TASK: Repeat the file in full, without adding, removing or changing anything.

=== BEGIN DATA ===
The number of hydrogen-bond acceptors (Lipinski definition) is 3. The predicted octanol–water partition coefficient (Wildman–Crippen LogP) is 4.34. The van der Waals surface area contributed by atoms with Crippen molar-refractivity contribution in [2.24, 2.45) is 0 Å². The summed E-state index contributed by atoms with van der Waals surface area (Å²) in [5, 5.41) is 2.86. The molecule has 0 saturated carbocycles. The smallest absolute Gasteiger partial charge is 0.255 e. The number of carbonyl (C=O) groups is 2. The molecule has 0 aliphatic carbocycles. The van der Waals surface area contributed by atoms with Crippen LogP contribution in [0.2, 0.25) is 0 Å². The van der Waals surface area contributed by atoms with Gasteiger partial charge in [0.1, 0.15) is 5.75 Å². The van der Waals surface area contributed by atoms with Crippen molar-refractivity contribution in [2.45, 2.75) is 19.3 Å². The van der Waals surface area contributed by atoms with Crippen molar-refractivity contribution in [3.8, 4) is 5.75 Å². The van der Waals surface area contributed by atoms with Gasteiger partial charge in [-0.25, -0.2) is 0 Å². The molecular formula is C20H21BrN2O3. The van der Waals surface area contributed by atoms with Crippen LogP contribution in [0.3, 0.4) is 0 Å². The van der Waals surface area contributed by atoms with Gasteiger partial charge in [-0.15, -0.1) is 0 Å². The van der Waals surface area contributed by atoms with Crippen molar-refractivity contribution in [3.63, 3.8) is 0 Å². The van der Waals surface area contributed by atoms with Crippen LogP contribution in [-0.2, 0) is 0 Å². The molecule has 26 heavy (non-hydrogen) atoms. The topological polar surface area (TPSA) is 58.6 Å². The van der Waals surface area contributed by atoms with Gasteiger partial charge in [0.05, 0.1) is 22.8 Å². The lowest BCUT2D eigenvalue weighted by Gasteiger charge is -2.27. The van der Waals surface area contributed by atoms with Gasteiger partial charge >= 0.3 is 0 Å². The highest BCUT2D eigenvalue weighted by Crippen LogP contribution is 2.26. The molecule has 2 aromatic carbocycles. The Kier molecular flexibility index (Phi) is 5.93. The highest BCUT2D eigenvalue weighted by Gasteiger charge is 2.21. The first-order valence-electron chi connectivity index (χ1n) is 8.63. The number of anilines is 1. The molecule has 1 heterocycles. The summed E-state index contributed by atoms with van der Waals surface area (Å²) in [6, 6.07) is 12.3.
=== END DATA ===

The number of hydrogen-bond acceptors (Lipinski definition) is 3. The predicted octanol–water partition coefficient (Wildman–Crippen LogP) is 4.34. The van der Waals surface area contributed by atoms with Crippen molar-refractivity contribution in [2.24, 2.45) is 0 Å². The summed E-state index contributed by atoms with van der Waals surface area (Å²) in [5, 5.41) is 2.86. The molecule has 0 saturated carbocycles. The smallest absolute Gasteiger partial charge is 0.255 e. The number of carbonyl (C=O) groups is 2. The molecule has 0 aliphatic carbocycles. The van der Waals surface area contributed by atoms with Crippen LogP contribution in [0.2, 0.25) is 0 Å². The van der Waals surface area contributed by atoms with Gasteiger partial charge in [0.1, 0.15) is 5.75 Å². The van der Waals surface area contributed by atoms with Crippen molar-refractivity contribution in [2.45, 2.75) is 19.3 Å². The van der Waals surface area contributed by atoms with Crippen molar-refractivity contribution in [3.8, 4) is 5.75 Å². The van der Waals surface area contributed by atoms with Gasteiger partial charge in [-0.25, -0.2) is 0 Å². The molecular formula is C20H21BrN2O3. The van der Waals surface area contributed by atoms with Crippen LogP contribution in [0.3, 0.4) is 0 Å². The van der Waals surface area contributed by atoms with Gasteiger partial charge in [-0.15, -0.1) is 0 Å². The van der Waals surface area contributed by atoms with Crippen molar-refractivity contribution in [3.63, 3.8) is 0 Å². The van der Waals surface area contributed by atoms with Crippen LogP contribution in [-0.2, 0) is 0 Å². The molecule has 26 heavy (non-hydrogen) atoms. The topological polar surface area (TPSA) is 58.6 Å². The van der Waals surface area contributed by atoms with Gasteiger partial charge in [0.05, 0.1) is 22.8 Å². The lowest BCUT2D eigenvalue weighted by Gasteiger charge is -2.27. The van der Waals surface area contributed by atoms with Gasteiger partial charge >= 0.3 is 0 Å². The highest BCUT2D eigenvalue weighted by Crippen LogP contribution is 2.26. The molecule has 2 aromatic carbocycles. The Kier molecular flexibility index (Phi) is 5.93. The highest BCUT2D eigenvalue weighted by Gasteiger charge is 2.21. The first-order valence-electron chi connectivity index (χ1n) is 8.63. The number of anilines is 1. The molecule has 1 heterocycles. The summed E-state index contributed by atoms with van der Waals surface area (Å²) in [6, 6.07) is 12.3.